Why a surge of meth is hitting Indianapolis neighborhoods
7.17.16–Madeline Buckley, IndyStar
At the depths of his addiction, Brandon George knew he could save money by ditching heroin and getting high on methamphetamine instead.
The Indianapolis man could spend $150 to $200 a day on heroin, or he could slash the costs by using meth, spending about $50 each day.
“It’s stupid cheap,” said George, 35.
While heroin and opioid abuse continues to be a scourge across the state — grabbing the focus of law enforcement, especially in rural areas — police in Indianapolis are seeing a “significant increase” in meth use, Indianapolis Metropolitan Police Capt. Robert Holt said.
The trend has held for about five years, said Holt, of the covert investigations branch. Meanwhile, Indiana State Police investigators say they are seeing a downward trend in the number of home-grown labs.
A factor at play? An influx of meth from Mexican cartels into the Indianapolis area.
While the volume of marijuana from Mexico has declined in recent years, cartels are now flooding the area with heroin and meth, Holt said.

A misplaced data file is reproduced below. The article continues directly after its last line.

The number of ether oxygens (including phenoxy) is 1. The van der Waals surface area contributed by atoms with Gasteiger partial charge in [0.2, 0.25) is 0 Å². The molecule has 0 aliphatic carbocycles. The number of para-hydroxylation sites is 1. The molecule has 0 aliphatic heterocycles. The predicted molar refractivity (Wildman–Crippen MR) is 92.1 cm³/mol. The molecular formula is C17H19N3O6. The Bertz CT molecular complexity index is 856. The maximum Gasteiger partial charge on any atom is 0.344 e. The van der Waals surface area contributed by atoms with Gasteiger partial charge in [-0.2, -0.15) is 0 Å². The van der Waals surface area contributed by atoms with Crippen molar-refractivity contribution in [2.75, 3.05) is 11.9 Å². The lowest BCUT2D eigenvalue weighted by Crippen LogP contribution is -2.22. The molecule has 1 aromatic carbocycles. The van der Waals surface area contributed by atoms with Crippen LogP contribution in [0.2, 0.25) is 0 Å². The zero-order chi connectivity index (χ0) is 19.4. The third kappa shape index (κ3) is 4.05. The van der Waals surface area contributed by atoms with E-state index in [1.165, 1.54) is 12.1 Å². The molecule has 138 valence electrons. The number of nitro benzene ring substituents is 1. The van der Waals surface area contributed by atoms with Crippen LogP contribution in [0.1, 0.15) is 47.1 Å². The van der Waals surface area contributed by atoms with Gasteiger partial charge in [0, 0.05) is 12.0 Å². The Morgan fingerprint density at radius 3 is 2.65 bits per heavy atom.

“They are pretty savvy in picking up what types of drugs to import in the U.S.,” Holt said. “Heroin and meth probably have most addictive properties, and they are taking advantage of that to ensure repeat customers.”
Meth use is not at the epidemic rates of heroin, Holt said. Heroin and opioid use, in particular, have ravaged rural Southern Indiana communities, where HIV infections rapidly spread last year.
But meth is still drawing attention from Indiana lawmakers, who passed laws that seek to make production here more difficult. A law that allows pharmacies to limit the sale of pseudoephedrine, a common meth ingredient, to some customers went into effect July 1.
Holt also noted that imported meth has been selling at lower prices than law enforcement would expect to see — to the point where it’s less cost-effective to manufacture it here.
Indeed, State Police investigators will seize fewer meth labs this year than last year if the trends continue, said 1st Sgt. Don McKay with the State Police meth suppression unit.
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